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Crusader 12-11-2009 04:57 PM

Zebra Report: About That Saints Win
In the aftermath of the Saints' dramatic 33-30 overtime victory in Washington, there were herds of complaints from all over the place. Instead of focusing much of the venom in the direction of Redskins' kicker (who has since been cut) Shaun Suisham for missing a freaking 23-yarder, the officials were the subject of Redskins' fans angst on message boards. And why not? Surely the two calls which drew the ire of fans were the only reason the Redskins lost (please note dripping sarcasm).

The first play occurred late in the first half, when Drew Brees threw an interception to Kareem Moore. Moore rolled over his own teammate before hitting the ground and got up to try and garner a quality return. Instead, he was stripped by Robert Meachem (see the picture here), who proceeded to pick up the ball and take it to the house for a huge Saints' touchdown.

After going to a replay review, the call on the field was upheld. Really, the only possible thing Redskins fans could even remotely complain about is that Moore was down by contact after the interception. What's most important is when Moore gained possession of the football. After that, was any part of him touched by a Saints player before he hit the ground? The officials ruled no, and I'm inclined to agree with them. As for the Meachem strip, the picture here shows the ball was out well before Moore's knees or elbows hit the ground. You can watch the play on by clicking here (it starts at the 1-minute mark).

The second call receiving massive scrutiny was Mike Sellers' fumble in overtime (watch the video linked above and start at the 3:45 mark). In my view, this one could have gone either way. It seems to be the NFL is making itself look bad by using the terminology "conclusive visual evidence." Why can't they just say they use replay to get the call correct? Because that seems to be the crux of the issue here. Sellers appears to either fumble precisely when his elbow hits the ground or a split-second before, depending upon who you ask. Thus, in the eyes of many, the replay isn't "conclusive" enough to overturn the call either way -- meaning whatever was called on the field should stand. I can understand the rationale for this rule, as sometimes you really can't see the ball on a replay. When you can see it, though, what does the call on the field matter? Just decide if it's a fumble or not. For the record, I believe this is what they do, but that means they aren't following the rule explicitly.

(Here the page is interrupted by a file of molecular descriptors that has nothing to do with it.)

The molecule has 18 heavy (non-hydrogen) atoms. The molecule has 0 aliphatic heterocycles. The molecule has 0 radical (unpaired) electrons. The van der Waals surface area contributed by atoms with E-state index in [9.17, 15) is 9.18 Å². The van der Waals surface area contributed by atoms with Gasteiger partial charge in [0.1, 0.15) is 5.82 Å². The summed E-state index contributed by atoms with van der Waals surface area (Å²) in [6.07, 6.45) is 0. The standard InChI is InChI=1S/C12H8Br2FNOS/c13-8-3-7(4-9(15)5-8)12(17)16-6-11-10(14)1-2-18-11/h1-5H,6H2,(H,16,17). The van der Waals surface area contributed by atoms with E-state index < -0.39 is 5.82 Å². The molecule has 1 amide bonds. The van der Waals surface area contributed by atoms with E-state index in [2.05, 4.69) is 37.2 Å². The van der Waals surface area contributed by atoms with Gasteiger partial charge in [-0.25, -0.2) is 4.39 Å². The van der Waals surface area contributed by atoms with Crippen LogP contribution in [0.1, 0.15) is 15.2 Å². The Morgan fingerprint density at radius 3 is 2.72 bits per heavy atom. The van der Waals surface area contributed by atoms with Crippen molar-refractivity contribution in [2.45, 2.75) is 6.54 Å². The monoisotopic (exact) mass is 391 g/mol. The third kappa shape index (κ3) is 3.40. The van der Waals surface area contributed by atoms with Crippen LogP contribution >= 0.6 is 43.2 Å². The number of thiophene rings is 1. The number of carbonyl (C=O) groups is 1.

Anyway, I certainly don't think either call is egregious enough to draw the kinds of reactions I've seen across message boards (claims the league fixed the game? Are you kidding? Yeah, Suisham wanted to miss the field goal and get cut).

Zebra Report: About That Saints Win -- NFL FanHouse

Tobias-Reiper 12-11-2009 05:02 PM

Re: Zebra Report: About That Saints Win
.. were they looking at Will Smith getting clotheslined every single play? No? Ok. boo hoo...

Euphoria 12-11-2009 05:14 PM

Re: Zebra Report: About That Saints Win
The interception for me - the only thing that you could argue was that it was in incomplete pass not an INT. However, you never see the ball actually hit the ground just that its moving and very well could have hit the ground but you don't actually see the ball hitting the ground because its being blocked by the defenders leg, so since there is no evidence to this fact then the play stands as called on the field cut and dry by the letter of the rule.

BOLTS4LIFE 12-11-2009 05:27 PM

Re: Zebra Report: About That Saints Win
I was amazed on how close the Skins came to winning that game but things continue to go great for the Saints!

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